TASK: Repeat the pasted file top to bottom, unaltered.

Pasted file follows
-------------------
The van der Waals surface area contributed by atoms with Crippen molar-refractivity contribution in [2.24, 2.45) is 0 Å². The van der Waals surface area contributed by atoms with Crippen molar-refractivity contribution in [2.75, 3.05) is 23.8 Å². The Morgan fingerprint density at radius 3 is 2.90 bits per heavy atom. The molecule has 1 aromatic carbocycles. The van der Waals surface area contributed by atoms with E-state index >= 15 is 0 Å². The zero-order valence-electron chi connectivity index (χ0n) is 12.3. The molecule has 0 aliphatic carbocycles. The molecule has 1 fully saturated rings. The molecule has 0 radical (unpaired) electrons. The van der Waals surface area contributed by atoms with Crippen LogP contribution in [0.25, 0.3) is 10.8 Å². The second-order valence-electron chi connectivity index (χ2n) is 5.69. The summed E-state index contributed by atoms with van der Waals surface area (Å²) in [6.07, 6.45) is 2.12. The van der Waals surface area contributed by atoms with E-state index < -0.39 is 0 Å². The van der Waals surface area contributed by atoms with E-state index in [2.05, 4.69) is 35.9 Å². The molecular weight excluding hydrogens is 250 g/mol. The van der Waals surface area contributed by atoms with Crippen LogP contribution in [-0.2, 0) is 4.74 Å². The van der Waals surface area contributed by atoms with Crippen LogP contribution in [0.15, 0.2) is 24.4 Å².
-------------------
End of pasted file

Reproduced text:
The van der Waals surface area contributed by atoms with Crippen molar-refractivity contribution in [2.24, 2.45) is 0 Å². The van der Waals surface area contributed by atoms with Crippen molar-refractivity contribution in [2.75, 3.05) is 23.8 Å². The Morgan fingerprint density at radius 3 is 2.90 bits per heavy atom. The molecule has 1 aromatic carbocycles. The van der Waals surface area contributed by atoms with E-state index >= 15 is 0 Å². The zero-order valence-electron chi connectivity index (χ0n) is 12.3. The molecule has 0 aliphatic carbocycles. The molecule has 1 fully saturated rings. The molecule has 0 radical (unpaired) electrons. The van der Waals surface area contributed by atoms with Crippen LogP contribution in [0.25, 0.3) is 10.8 Å². The second-order valence-electron chi connectivity index (χ2n) is 5.69. The summed E-state index contributed by atoms with van der Waals surface area (Å²) in [6.07, 6.45) is 2.12. The van der Waals surface area contributed by atoms with E-state index < -0.39 is 0 Å². The van der Waals surface area contributed by atoms with E-state index in [2.05, 4.69) is 35.9 Å². The molecular weight excluding hydrogens is 250 g/mol. The van der Waals surface area contributed by atoms with Crippen LogP contribution in [-0.2, 0) is 4.74 Å². The van der Waals surface area contributed by atoms with Crippen LogP contribution in [0.15, 0.2) is 24.4 Å².